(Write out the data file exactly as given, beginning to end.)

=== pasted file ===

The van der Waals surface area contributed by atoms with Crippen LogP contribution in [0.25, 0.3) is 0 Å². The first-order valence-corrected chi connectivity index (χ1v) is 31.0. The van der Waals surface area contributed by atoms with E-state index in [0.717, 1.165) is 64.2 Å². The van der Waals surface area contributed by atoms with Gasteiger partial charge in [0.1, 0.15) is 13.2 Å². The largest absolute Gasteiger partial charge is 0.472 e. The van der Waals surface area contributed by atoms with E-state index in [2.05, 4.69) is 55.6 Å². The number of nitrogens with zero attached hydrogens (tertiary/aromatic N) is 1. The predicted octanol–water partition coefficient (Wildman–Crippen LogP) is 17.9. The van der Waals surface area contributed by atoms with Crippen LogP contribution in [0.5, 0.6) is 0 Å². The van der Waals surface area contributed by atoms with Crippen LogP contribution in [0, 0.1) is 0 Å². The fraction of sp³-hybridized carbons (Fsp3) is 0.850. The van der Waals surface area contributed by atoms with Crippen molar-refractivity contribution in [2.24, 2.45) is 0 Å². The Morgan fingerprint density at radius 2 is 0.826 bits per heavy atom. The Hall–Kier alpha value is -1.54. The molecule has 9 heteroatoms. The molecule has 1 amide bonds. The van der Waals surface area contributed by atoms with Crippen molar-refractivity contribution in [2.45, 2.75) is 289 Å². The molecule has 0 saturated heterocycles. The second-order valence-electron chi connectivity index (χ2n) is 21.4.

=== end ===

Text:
The van der Waals surface area contributed by atoms with Crippen LogP contribution in [0.25, 0.3) is 0 Å². The first-order valence-corrected chi connectivity index (χ1v) is 31.0. The van der Waals surface area contributed by atoms with E-state index in [0.717, 1.165) is 64.2 Å². The van der Waals surface area contributed by atoms with Gasteiger partial charge in [0.1, 0.15) is 13.2 Å². The largest absolute Gasteiger partial charge is 0.472 e. The van der Waals surface area contributed by atoms with E-state index in [2.05, 4.69) is 55.6 Å². The number of nitrogens with zero attached hydrogens (tertiary/aromatic N) is 1. The predicted octanol–water partition coefficient (Wildman–Crippen LogP) is 17.9. The van der Waals surface area contributed by atoms with Crippen LogP contribution in [0.5, 0.6) is 0 Å². The van der Waals surface area contributed by atoms with Crippen LogP contribution in [0, 0.1) is 0 Å². The fraction of sp³-hybridized carbons (Fsp3) is 0.850. The van der Waals surface area contributed by atoms with Crippen molar-refractivity contribution in [2.24, 2.45) is 0 Å². The Morgan fingerprint density at radius 2 is 0.826 bits per heavy atom. The Hall–Kier alpha value is -1.54. The molecule has 9 heteroatoms. The molecule has 1 amide bonds. The van der Waals surface area contributed by atoms with Crippen molar-refractivity contribution in [2.45, 2.75) is 289 Å². The molecule has 0 saturated heterocycles. The second-order valence-electron chi connectivity index (χ2n) is 21.4.